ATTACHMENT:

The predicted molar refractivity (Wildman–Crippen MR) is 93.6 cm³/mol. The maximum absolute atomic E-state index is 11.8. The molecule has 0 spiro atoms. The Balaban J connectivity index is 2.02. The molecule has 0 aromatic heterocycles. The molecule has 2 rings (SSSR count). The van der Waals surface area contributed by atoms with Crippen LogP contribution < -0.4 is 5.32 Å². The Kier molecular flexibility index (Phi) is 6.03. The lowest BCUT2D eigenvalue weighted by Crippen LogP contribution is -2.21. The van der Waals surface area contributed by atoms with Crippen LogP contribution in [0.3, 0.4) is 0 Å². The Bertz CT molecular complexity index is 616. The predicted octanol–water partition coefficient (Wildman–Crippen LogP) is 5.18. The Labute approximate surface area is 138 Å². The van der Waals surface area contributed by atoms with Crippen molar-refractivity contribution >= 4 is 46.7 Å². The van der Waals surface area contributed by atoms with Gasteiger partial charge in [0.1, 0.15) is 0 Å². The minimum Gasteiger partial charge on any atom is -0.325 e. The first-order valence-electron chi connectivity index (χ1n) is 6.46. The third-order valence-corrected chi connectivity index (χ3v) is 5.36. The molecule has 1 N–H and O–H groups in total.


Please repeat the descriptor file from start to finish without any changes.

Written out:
The predicted molar refractivity (Wildman–Crippen MR) is 93.6 cm³/mol. The maximum absolute atomic E-state index is 11.8. The molecule has 0 spiro atoms. The Balaban J connectivity index is 2.02. The molecule has 0 aromatic heterocycles. The molecule has 2 rings (SSSR count). The van der Waals surface area contributed by atoms with Crippen LogP contribution < -0.4 is 5.32 Å². The Kier molecular flexibility index (Phi) is 6.03. The lowest BCUT2D eigenvalue weighted by Crippen LogP contribution is -2.21. The van der Waals surface area contributed by atoms with Crippen LogP contribution in [0.3, 0.4) is 0 Å². The Bertz CT molecular complexity index is 616. The predicted octanol–water partition coefficient (Wildman–Crippen LogP) is 5.18. The Labute approximate surface area is 138 Å². The van der Waals surface area contributed by atoms with Crippen molar-refractivity contribution >= 4 is 46.7 Å². The van der Waals surface area contributed by atoms with Gasteiger partial charge in [0.1, 0.15) is 0 Å². The minimum Gasteiger partial charge on any atom is -0.325 e. The first-order valence-electron chi connectivity index (χ1n) is 6.46. The third-order valence-corrected chi connectivity index (χ3v) is 5.36. The molecule has 1 N–H and O–H groups in total.